25 August 2017
On Thursday morning at 10 am local time, Tara headed northeast after crossing once again the magnificent Sydney Bay.
Weather conditions were still optimal: sun, blue sky and just after exiting the bot-tleneck, a south wind of 25 knots.
It will take us about 4 days to reach our first research spot south of the Great Bar-rier Reef: beautiful Heron Island, a green speck on an ocean of blue.
After backing away from the wharf of the Australian National Maritime Museum, Captain Simon Rigal launched Tara’s 2 motors, heading out to sea for new adventures.
7 newcomers, mostly scientists, enjoyed the privilege of crossing one of the most beauti-ful natural bays in the world. Sydney is so peaceful and captivating that some of us left this city with a bit of regret.
Tara leaves Darling Harbour in Sydney after a one-week stopover – © Clémentine Moulin / Tara Expeditions Foundation
Beyond the picture postcard views, what awaits us is one of the key sites of Tara Pacific’s second year, the Great Barrier Reef — the planet’s largest coral structure, constructed by a surprising animal, the polyp. Ranging in size from a millimeter to 30 centi-meters at most, polyps have built a structure visible from outer space! The polyp, an architect-builder? A pleonasm.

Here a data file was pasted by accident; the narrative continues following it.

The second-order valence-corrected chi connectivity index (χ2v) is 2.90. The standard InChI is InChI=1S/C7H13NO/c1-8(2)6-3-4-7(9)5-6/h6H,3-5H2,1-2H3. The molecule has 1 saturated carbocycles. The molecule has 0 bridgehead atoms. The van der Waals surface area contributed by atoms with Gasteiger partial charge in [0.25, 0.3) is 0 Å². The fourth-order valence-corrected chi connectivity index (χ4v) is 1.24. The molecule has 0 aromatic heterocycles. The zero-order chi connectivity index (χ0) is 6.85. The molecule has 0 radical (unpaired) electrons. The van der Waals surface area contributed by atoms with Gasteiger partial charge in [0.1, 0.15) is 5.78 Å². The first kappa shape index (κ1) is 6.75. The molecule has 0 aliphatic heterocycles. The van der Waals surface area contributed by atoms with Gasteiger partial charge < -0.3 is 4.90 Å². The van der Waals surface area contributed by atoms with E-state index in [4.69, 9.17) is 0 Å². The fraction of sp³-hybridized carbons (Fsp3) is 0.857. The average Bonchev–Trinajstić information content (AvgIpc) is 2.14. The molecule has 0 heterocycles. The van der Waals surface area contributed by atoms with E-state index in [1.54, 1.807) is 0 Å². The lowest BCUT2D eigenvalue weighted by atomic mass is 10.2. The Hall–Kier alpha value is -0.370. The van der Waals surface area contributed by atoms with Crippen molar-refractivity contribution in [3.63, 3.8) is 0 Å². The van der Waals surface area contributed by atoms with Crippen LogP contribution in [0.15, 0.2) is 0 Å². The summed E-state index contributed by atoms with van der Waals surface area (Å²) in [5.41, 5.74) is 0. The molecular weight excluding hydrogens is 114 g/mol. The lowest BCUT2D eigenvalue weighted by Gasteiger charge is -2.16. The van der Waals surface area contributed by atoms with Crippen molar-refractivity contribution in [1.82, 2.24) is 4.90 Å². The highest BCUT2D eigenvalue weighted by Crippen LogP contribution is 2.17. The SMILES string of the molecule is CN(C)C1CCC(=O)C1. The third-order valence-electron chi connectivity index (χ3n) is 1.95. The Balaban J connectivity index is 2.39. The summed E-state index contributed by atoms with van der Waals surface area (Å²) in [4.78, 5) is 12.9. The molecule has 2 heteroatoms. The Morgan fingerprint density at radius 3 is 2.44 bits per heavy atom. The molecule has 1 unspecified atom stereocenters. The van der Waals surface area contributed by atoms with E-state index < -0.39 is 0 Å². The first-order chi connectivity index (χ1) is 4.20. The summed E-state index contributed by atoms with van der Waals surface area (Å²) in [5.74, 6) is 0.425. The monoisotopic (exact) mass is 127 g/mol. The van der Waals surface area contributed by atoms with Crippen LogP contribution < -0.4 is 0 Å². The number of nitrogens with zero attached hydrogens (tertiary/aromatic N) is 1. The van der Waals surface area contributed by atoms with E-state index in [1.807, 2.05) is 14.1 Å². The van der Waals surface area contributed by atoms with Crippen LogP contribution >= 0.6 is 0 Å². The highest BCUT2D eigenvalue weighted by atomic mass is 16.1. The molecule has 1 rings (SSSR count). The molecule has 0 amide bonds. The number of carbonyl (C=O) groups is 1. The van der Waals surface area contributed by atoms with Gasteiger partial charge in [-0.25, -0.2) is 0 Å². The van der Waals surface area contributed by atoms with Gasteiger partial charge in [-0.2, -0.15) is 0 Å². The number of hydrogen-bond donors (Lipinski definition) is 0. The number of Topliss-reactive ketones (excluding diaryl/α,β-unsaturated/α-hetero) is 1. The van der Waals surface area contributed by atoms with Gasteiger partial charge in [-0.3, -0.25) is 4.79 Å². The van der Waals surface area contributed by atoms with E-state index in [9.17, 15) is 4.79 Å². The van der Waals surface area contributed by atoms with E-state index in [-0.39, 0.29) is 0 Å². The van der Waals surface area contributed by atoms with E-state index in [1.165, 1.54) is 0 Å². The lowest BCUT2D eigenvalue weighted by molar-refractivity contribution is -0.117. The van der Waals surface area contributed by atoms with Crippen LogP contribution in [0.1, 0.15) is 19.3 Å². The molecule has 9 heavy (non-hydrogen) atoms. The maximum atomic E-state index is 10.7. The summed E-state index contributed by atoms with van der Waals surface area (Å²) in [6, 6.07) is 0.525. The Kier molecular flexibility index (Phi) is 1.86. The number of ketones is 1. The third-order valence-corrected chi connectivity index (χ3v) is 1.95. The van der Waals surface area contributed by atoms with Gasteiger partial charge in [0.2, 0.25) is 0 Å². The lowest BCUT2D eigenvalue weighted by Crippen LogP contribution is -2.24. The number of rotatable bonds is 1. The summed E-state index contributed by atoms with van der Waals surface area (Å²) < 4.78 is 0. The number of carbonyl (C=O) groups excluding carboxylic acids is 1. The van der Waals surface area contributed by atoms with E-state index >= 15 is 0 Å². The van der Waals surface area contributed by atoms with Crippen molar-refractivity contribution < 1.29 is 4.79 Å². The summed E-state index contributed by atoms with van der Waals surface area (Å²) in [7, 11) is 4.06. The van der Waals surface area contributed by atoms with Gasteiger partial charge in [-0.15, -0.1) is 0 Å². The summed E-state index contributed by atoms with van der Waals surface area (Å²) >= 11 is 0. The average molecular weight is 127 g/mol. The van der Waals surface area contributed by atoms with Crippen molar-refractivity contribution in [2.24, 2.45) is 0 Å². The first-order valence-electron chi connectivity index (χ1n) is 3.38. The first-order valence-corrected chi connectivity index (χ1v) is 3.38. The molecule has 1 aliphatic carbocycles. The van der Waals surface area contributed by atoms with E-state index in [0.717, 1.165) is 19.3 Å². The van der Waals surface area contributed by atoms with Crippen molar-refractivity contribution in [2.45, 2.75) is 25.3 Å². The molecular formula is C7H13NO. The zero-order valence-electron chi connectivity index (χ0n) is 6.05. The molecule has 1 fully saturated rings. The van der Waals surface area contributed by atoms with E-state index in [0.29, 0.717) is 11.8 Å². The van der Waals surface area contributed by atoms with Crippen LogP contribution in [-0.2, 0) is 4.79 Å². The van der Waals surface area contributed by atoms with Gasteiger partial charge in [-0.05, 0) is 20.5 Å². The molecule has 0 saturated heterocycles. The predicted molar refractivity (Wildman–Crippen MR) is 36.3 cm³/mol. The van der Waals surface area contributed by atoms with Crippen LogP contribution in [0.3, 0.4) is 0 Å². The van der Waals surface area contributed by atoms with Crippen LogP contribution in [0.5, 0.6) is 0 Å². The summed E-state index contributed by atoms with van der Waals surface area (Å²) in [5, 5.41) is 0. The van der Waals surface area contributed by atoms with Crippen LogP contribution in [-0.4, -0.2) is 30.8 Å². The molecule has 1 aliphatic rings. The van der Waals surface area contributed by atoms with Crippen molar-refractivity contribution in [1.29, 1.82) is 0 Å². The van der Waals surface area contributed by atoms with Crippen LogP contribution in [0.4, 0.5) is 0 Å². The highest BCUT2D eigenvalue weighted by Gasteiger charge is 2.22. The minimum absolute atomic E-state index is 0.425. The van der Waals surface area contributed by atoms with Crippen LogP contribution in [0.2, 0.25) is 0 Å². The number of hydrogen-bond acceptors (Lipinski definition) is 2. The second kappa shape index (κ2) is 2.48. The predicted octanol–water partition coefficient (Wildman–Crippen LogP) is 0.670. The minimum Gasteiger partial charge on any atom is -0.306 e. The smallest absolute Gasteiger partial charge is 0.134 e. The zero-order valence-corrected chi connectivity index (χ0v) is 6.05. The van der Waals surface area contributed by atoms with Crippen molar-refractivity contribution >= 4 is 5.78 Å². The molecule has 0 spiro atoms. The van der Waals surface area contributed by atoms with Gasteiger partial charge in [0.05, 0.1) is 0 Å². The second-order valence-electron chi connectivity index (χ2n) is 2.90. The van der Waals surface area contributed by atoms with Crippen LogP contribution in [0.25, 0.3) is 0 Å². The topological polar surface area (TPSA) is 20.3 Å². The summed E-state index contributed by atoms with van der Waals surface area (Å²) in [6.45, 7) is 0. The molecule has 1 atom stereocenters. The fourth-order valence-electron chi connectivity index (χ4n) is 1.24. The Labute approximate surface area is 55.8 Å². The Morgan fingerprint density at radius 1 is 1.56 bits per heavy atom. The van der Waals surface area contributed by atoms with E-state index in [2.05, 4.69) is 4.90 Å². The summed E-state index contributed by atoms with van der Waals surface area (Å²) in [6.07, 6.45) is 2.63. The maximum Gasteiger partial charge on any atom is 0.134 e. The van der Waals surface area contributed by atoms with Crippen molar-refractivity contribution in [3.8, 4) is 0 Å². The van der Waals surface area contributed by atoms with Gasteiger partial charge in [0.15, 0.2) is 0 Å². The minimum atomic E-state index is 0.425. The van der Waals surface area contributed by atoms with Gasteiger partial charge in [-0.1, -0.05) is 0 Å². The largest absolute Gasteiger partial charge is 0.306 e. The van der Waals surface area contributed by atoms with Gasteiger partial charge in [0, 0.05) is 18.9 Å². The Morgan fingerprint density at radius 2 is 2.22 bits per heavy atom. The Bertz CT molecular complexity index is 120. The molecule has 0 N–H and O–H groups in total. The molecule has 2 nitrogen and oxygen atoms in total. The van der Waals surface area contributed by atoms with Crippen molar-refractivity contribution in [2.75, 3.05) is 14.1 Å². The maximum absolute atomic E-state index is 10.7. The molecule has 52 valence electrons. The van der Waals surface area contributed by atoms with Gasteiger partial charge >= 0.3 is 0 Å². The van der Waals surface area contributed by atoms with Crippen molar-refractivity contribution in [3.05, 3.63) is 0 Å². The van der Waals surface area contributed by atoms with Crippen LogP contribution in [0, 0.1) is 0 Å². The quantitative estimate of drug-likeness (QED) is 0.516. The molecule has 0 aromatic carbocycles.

In contrast to our previous leg against the wind, we were now navigating downwind, so the sailors lost no time in hoisting Tara’s sails and unfurling the yankee jib. A few hours after leaving Sydney, we were sailing very comfortably at an average of a little more than 7 knots.
We should be in sight of Heron Island next Monday, 600 nautical miles (about 1,000 km) further north. In the meantime we’ll be following the coast westward to our destination: Newcastle, Port Macquarie and the Gold Coast, before leaving Frazer Island on the port side. We’ve lost sight of the coast, but it’s not very far, as attested by the charts.
François Aurat, deck officer, the dolphin whisperer – © Vincent Hilaire / Tara Expeditions Foundation
A little while ago, after we trimmed the sails, a pod of 4 big dolphins came to greet us at the bow, showing us their magical jumps and pirouettes.
The first quarter-shifts have begun. We’ve settled again, gently this time, into the distinc-tive rhythm imposed by the sea.
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